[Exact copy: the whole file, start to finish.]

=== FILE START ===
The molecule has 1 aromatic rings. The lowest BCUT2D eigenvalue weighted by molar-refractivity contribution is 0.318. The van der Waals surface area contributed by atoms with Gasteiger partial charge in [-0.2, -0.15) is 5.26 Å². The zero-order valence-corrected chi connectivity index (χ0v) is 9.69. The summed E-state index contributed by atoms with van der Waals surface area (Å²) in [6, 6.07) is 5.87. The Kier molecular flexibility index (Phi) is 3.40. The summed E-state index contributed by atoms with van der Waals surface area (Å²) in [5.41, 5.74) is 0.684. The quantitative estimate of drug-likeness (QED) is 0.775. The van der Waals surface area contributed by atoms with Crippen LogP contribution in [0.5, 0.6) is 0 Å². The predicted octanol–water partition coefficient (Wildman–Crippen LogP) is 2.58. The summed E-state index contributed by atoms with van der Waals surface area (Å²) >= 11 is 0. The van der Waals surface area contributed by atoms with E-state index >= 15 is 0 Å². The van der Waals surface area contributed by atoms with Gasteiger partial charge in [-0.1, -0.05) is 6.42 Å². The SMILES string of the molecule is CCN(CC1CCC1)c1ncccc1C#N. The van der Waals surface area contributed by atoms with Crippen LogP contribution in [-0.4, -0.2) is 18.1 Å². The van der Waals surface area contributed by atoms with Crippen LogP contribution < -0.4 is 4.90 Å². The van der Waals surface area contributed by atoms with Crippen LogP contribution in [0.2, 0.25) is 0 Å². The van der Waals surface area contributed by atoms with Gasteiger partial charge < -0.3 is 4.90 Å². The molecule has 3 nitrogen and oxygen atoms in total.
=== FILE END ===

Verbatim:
The molecule has 1 aromatic rings. The lowest BCUT2D eigenvalue weighted by molar-refractivity contribution is 0.318. The van der Waals surface area contributed by atoms with Gasteiger partial charge in [-0.2, -0.15) is 5.26 Å². The zero-order valence-corrected chi connectivity index (χ0v) is 9.69. The summed E-state index contributed by atoms with van der Waals surface area (Å²) in [6, 6.07) is 5.87. The Kier molecular flexibility index (Phi) is 3.40. The summed E-state index contributed by atoms with van der Waals surface area (Å²) in [5.41, 5.74) is 0.684. The quantitative estimate of drug-likeness (QED) is 0.775. The van der Waals surface area contributed by atoms with Crippen LogP contribution in [0.5, 0.6) is 0 Å². The predicted octanol–water partition coefficient (Wildman–Crippen LogP) is 2.58. The summed E-state index contributed by atoms with van der Waals surface area (Å²) >= 11 is 0. The van der Waals surface area contributed by atoms with E-state index >= 15 is 0 Å². The van der Waals surface area contributed by atoms with Gasteiger partial charge in [-0.1, -0.05) is 6.42 Å². The SMILES string of the molecule is CCN(CC1CCC1)c1ncccc1C#N. The van der Waals surface area contributed by atoms with Crippen LogP contribution in [-0.4, -0.2) is 18.1 Å². The van der Waals surface area contributed by atoms with Crippen LogP contribution < -0.4 is 4.90 Å². The van der Waals surface area contributed by atoms with Crippen LogP contribution in [0.2, 0.25) is 0 Å². The van der Waals surface area contributed by atoms with Gasteiger partial charge < -0.3 is 4.90 Å². The molecule has 3 nitrogen and oxygen atoms in total.